Law Roach

LAW ON FASHION WEEK: The morning after Law Roach had styled his first runway for show for Bosideng, he was back on set working on a photo shoot. His agent Kent Belden was approached by the sporty company about lending his talents for its NYFW debut. “I was super-excited that they did. It was my first time styling at a New York Fashion Week show. It was exciting,” he said. “I’m actually really flattered and honored that this brand chose me. They could have easily used a stylist from Shanghai or somewhere else. The fact that they saw something in my work that made them want to collaborate with me was like, ‘Wow.'”

As stylist for such clients as Zendaya, Ariana Grande and Tiffany Haddish, Roach had not styled or cast a runway show before. Started in 1976, Bosideng specializes in down outerwear with distribution in more than 72 countries. His inaugural effort for the brand was a learning experience, partially due to the fact he doesn’t speak Mandarin and most of the people he worked with didn’t speak English. “It was challenging but also amazing how the language of fashion is so universal — so many of the things that we were doing, we just understood each other,” he said.

He approached the project with a little bit of fear, wondering how he would express himself with the language barrier. Knowing how things can get lost in translation sometimes even with a translator, he said he did not experience that at all. Roach and the designer had an instant chemistry and were always in synch about the styling, the casting, the hair and makeup. “It was so weird, because it was like we were the same person,” he said.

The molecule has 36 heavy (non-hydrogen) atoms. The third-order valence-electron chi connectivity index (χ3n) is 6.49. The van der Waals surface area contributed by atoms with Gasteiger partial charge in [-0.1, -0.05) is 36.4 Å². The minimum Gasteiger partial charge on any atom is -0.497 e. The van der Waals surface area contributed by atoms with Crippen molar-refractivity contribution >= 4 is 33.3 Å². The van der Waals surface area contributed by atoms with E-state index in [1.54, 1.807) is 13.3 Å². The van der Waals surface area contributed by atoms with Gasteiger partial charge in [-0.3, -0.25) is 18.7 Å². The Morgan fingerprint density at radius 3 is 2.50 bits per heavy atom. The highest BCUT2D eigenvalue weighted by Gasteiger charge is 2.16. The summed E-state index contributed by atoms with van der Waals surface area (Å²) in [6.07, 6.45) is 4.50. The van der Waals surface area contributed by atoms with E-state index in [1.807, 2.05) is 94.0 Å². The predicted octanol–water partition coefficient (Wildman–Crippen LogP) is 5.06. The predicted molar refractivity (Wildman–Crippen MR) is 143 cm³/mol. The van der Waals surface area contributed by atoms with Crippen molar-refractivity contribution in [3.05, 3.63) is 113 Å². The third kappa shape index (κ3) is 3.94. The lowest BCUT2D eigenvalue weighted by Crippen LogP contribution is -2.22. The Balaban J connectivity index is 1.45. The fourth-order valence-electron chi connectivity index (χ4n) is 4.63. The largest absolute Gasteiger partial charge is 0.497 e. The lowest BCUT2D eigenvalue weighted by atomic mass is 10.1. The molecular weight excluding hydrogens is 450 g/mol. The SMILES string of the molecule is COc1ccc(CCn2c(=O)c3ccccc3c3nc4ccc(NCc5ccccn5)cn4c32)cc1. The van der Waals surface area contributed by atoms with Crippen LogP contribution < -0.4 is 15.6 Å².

Collaborating with the brand and the designer, Roach said he wanted to make sure he was very respectful of how the designer wanted to present the collection. “I was there more to aid and assist, and to give my opinions,” he said. “I really wanted it to be about her clothes and where she came from.”

To that end, the “sweaty” hair and “dewy” makeup was inspired by Bosideng’s home city of Shanghai. “We all know it gets hot, steamy and humid in Shanghai. This is my interpretation of what athletic people would look like after a run, exercising or whatever they were doing outside.”

Aside from being more time-consuming in terms of the number of days that are needed to prep for a show versus a photo shoot, the stylist said the physicality was more demanding. Law said he would love to do more shows every season. In terms of his take on the most recent round of shows, Roach said, “As a stylist, especially because I have so many clients, I’m always super-excited about fashion week because it kind of gives us a whole new deck of cards. There are only so many dresses and there are so many girls so I’m always searching. Now, when the new collections come we have this breath and say, ‘OK, there are more clothes. The world is not going to stop.'”

A self-described “fan of fashion,” especially all the New York designers and the emerging ones, Roach said he loves to see the talent. The “post-apocalyptic prehistoric staging with a big dinosaur” at Coach was a standout moment for him. On top of that, he likes to show up for such friends as Christian Siriano, Michael Kors, Prabal Gurung and Brandon Maxwell “to congratulate them, hug them and send my requests. It’s always exciting.”

Although Law has been approached about film projects, his numerous clients makes it difficult for him to be in one place for a long period of time. “But I think sooner or later I will probably go into costume design.”

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